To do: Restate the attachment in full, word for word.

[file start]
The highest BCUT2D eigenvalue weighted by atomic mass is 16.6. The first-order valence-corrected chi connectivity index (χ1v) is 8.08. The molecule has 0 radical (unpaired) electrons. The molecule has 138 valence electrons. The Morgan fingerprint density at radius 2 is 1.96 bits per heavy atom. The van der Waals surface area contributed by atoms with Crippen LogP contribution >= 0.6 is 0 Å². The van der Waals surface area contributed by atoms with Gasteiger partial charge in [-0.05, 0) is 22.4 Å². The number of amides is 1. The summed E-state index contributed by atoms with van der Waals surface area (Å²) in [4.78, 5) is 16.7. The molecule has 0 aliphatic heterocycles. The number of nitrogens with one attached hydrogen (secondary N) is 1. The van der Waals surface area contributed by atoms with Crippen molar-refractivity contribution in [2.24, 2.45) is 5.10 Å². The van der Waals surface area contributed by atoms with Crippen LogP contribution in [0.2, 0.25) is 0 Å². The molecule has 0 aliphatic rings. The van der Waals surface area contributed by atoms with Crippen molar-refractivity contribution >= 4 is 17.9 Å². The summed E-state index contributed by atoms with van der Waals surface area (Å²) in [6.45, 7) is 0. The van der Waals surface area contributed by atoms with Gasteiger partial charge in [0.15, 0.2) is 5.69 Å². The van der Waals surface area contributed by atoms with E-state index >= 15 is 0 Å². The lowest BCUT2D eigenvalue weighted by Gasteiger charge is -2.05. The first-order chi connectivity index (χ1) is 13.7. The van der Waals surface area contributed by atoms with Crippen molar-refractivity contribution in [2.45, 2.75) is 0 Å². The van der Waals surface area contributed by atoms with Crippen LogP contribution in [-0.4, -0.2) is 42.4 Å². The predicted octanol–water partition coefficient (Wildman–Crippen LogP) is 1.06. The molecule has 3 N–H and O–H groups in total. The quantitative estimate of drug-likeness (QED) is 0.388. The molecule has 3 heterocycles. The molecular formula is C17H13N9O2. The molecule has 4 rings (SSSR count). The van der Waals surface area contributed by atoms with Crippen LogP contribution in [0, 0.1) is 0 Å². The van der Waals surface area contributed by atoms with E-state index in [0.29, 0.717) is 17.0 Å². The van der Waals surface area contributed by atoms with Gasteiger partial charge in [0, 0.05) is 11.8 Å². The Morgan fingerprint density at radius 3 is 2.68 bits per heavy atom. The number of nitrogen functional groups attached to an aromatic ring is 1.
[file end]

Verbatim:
The highest BCUT2D eigenvalue weighted by atomic mass is 16.6. The first-order valence-corrected chi connectivity index (χ1v) is 8.08. The molecule has 0 radical (unpaired) electrons. The molecule has 138 valence electrons. The Morgan fingerprint density at radius 2 is 1.96 bits per heavy atom. The van der Waals surface area contributed by atoms with Crippen LogP contribution >= 0.6 is 0 Å². The van der Waals surface area contributed by atoms with Gasteiger partial charge in [-0.05, 0) is 22.4 Å². The number of amides is 1. The summed E-state index contributed by atoms with van der Waals surface area (Å²) in [4.78, 5) is 16.7. The molecule has 0 aliphatic heterocycles. The number of nitrogens with one attached hydrogen (secondary N) is 1. The van der Waals surface area contributed by atoms with Crippen molar-refractivity contribution in [2.24, 2.45) is 5.10 Å². The van der Waals surface area contributed by atoms with Crippen LogP contribution in [0.2, 0.25) is 0 Å². The molecule has 0 aliphatic rings. The van der Waals surface area contributed by atoms with Crippen molar-refractivity contribution >= 4 is 17.9 Å². The summed E-state index contributed by atoms with van der Waals surface area (Å²) in [6.45, 7) is 0. The van der Waals surface area contributed by atoms with Gasteiger partial charge in [0.15, 0.2) is 5.69 Å². The van der Waals surface area contributed by atoms with E-state index >= 15 is 0 Å². The lowest BCUT2D eigenvalue weighted by Gasteiger charge is -2.05. The first-order chi connectivity index (χ1) is 13.7. The van der Waals surface area contributed by atoms with Crippen molar-refractivity contribution in [2.45, 2.75) is 0 Å². The van der Waals surface area contributed by atoms with Crippen LogP contribution in [-0.4, -0.2) is 42.4 Å². The predicted octanol–water partition coefficient (Wildman–Crippen LogP) is 1.06. The molecule has 3 N–H and O–H groups in total. The quantitative estimate of drug-likeness (QED) is 0.388. The molecule has 3 heterocycles. The molecular formula is C17H13N9O2. The molecule has 4 rings (SSSR count). The van der Waals surface area contributed by atoms with Crippen LogP contribution in [0, 0.1) is 0 Å². The van der Waals surface area contributed by atoms with E-state index in [0.29, 0.717) is 17.0 Å². The van der Waals surface area contributed by atoms with Gasteiger partial charge in [0, 0.05) is 11.8 Å². The Morgan fingerprint density at radius 3 is 2.68 bits per heavy atom. The number of nitrogen functional groups attached to an aromatic ring is 1.